Utah Travel Guide
Don’t let Utah’s reputation as a dull bastion of Mormonism, polygamy, and weak beer deter you from visiting the Beehive State. The truth is, Utah has really loosened its ultra-conservative attitude in recent years and the place has never been more fun. The natural beauty here has always been the big draw, but with more bars, brewpubs, and entertainment now on the menu it’s an even better travel destination.
Utah’s urban attractions are admittedly thin, but its natural wonders are at the top of the charts. The entire southern region is covered in extraordinary red rock canyon national parks like Zion, Bryce, and Canyonlands. It’s a mecca for hiking, mountain biking, rock climbing, and other outdoor recreation. Just next door, the Wasatch Mountains are home to superb ski resorts like Alta, Snowbird, and Park City. At the center of it all is the capital Salt Lake City, the core of Mormonism, with its own surprising delights.
What surprises most first-time visitors to Utah is the open friendliness of the people. There are certainly closed communities in some rural areas, but the main tourist haunts like Moab, Park City, and Salt Lake are loads of fun and almost as liberal-minded as other states. There’s some incredible value to be had in Utah. Food and lodging are both very affordable. The only possible negative is the strict alcohol laws that make it hard to find a stiff drink. But even that is loosening up, and the state’s bar scene has never been livelier.
Apart from the ski towns like Park City, few travelers spend much time in Utah’s cities. They have their merits, but the real attraction here is the outdoor recreation. You can easily move from the alpine ski resorts of the Wasatch down into the red rock canyons of Arches in a single day. The area around Salt Lake Valley offers easy access to both worlds, with the capital convenient to everything. But the real gems of Utah take a little extra travel effort to reach. The wonders of Zion National Park, Lake Powell, and Canyonlands are just remote enough to deter weekend warriors.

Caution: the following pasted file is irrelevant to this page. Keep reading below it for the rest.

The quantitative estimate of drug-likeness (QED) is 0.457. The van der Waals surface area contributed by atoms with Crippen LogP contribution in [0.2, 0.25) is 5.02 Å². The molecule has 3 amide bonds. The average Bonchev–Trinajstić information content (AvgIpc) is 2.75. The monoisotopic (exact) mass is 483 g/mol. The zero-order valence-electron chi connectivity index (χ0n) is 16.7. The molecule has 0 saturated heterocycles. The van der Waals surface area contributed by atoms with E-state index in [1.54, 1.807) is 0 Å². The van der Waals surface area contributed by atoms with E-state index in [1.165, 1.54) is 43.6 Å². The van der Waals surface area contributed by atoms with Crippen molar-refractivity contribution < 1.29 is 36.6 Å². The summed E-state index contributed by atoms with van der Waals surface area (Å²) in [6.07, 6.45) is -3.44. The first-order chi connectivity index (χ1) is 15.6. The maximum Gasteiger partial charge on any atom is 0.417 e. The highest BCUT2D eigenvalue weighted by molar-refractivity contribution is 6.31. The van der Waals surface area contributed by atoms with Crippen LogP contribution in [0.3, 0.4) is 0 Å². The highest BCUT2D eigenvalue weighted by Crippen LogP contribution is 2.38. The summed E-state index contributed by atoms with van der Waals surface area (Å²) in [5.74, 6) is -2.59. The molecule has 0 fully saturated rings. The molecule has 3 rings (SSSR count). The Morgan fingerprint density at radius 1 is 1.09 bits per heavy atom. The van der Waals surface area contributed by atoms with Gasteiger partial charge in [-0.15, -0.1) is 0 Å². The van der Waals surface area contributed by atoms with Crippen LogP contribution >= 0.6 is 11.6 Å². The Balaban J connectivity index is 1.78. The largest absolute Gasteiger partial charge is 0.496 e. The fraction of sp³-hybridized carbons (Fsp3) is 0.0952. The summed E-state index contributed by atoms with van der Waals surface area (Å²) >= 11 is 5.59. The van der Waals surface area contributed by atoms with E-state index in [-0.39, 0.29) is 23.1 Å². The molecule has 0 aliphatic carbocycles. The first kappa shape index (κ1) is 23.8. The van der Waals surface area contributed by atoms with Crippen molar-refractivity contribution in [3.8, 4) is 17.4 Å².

Without a car you won’t see anything in Utah. There simply is no other means of transportation to move around this state than by driving. But the roads and interstates are in excellent condition, and nearly every mile of driving in Utah can be considered highly scenic. You’ll really need a full week to get more than a taste of what’s waiting in Canyon Country. The rate on a weekly car rental can offer some solid savings over single day rates, and early bookings lower the cost even more.
- Rise above the multicolored sandstone beauty of Canyonlands National Park by driving to the easily accessible Island in the Sky District with its many vantage points
- Get your money’s worth of powder on the slopes of Utah’s legendary ski resorts such as Alta, Snowbird, and Deer Valley
- Experience the seemingly impossible grip of Moab’s ironically-named slick rock mountain bike trails, a must-ride for any serious mountain biker
- Gawk at the sheer majesty of Zion National Park’s red rock canyons as they tower thousands of feet straight up from the valley floor
- Rent a houseboat for a week on Lake Powell and explore the hundreds of little finger coves that ripple the shoreline of this stunning lake
- Witness the divine architecture of the Mormon Temple at the heart of Salt Lake City and learn a bit about this unique religion
- Drop into Utah’s most liberal scene in the mountain town of Park City, a rare center of lively nightlife and trendy amenities